Monday, February 2, 2004

Airport seeks $13M for system


Upgrade to bag scanning

By James Pilcher
The Cincinnati Enquirer

HEBRON - The Cincinnati/Northern Kentucky International Airport is seeking $13 million in federal security funds to upgrade an overloaded bag scanning system.

The upgrade is needed, airport officials say, because Delta Air Lines is adding two new flights to Rome and Amsterdam. Beginning May 1, the new schedule will have two fully-loaded Boeing 767-200s - which feature 252 seats - landing at about the same time.

"The system is OK as it is right now, but ... adding the bags of almost 600 more people all at about the same time could really create a capacity issue," said Chad Everett, the airport's deputy operations director. "And with the way it is set up right now, they're going to have a hard time handling it all."

The airport handled an estimated 26 million bags during 2003. That equates into nearly 3,000 an hour over a 24-hour period, although not every bag has to be screened.

Currently, many bags that do require screening must be hand-fed through explosive detection machines. The system was supposed to be fully automated by early 2003. But Congress cut funding to the Transportation Security Administration, delaying the change.

The $13 million is being sought through a request to U.S. Rep. Hal Rogers, R-Ky., chairman of the House appropriations subcommittee on homeland security.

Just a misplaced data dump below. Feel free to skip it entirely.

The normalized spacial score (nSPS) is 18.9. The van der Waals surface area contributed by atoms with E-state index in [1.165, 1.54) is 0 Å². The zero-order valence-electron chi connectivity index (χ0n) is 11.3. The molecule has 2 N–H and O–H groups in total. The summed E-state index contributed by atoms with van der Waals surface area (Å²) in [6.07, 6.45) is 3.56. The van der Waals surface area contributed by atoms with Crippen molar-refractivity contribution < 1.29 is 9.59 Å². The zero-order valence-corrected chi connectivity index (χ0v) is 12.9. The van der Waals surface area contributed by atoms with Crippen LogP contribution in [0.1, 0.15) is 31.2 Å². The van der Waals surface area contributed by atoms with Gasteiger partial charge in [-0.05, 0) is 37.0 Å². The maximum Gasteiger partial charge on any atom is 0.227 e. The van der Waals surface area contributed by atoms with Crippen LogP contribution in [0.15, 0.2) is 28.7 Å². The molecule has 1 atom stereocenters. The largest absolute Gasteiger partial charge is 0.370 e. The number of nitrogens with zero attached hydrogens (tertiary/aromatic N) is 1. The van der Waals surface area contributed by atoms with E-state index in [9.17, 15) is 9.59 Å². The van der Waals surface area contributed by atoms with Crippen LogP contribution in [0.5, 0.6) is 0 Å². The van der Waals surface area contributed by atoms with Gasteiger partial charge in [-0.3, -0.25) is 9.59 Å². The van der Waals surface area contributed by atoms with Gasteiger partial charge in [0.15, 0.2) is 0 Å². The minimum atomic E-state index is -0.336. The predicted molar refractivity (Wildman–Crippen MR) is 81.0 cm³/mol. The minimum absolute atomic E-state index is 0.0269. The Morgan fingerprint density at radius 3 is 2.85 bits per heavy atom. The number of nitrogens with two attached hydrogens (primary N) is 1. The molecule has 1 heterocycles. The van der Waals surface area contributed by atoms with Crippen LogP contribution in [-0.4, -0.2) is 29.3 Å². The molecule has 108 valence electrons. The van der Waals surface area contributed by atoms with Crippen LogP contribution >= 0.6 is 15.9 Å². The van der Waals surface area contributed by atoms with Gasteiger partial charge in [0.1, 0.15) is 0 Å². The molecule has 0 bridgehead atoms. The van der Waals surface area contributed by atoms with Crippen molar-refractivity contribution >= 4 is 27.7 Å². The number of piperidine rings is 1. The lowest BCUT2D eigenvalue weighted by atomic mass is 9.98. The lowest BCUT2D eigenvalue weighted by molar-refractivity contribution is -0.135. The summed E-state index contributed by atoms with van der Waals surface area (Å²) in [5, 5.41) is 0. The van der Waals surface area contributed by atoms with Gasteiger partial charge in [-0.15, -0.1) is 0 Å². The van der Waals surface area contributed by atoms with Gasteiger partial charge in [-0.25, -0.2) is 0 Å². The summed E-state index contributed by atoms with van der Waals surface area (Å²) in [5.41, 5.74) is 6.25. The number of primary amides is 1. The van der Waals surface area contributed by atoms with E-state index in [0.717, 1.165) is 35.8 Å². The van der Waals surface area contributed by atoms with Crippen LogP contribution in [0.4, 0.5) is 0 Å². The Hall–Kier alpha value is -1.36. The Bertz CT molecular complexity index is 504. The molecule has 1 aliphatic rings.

Unlike Atlanta and some other large airports, which have separate bag sorting systems for international flights, the local airport uses a single system to check domestic and international baggage. That slows down the process for international flights, which also must have bags checked by Customs.

With the two new international flights, airport officials predict more delays and more bags failing to make connecting flights. Many U.S. airports have the same problem with their bag systems, says a top official with the company that makes most of the explosive detection machines in use nationwide.

"Congress pretty much mandated that we get all the bags screened by machine by brute force, setting a very tight deadline," said David Pillor, senior vice president of Newark, Calif.-based InVision Technologies. "So there wasn't enough time to make things automated."

Delta Air Lines, which operates its second-largest hub at the airport, acknowledges the bag screening system is at capacity and that the new international flights "could exacerbate the current situation," said spokesman John Kennedy.

"However, we're really hoping to solve this either through new systems or through proactive solutions on our own with our partners at the airport and the TSA," Kennedy said.

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E-mail jpilcher@enquirer.com




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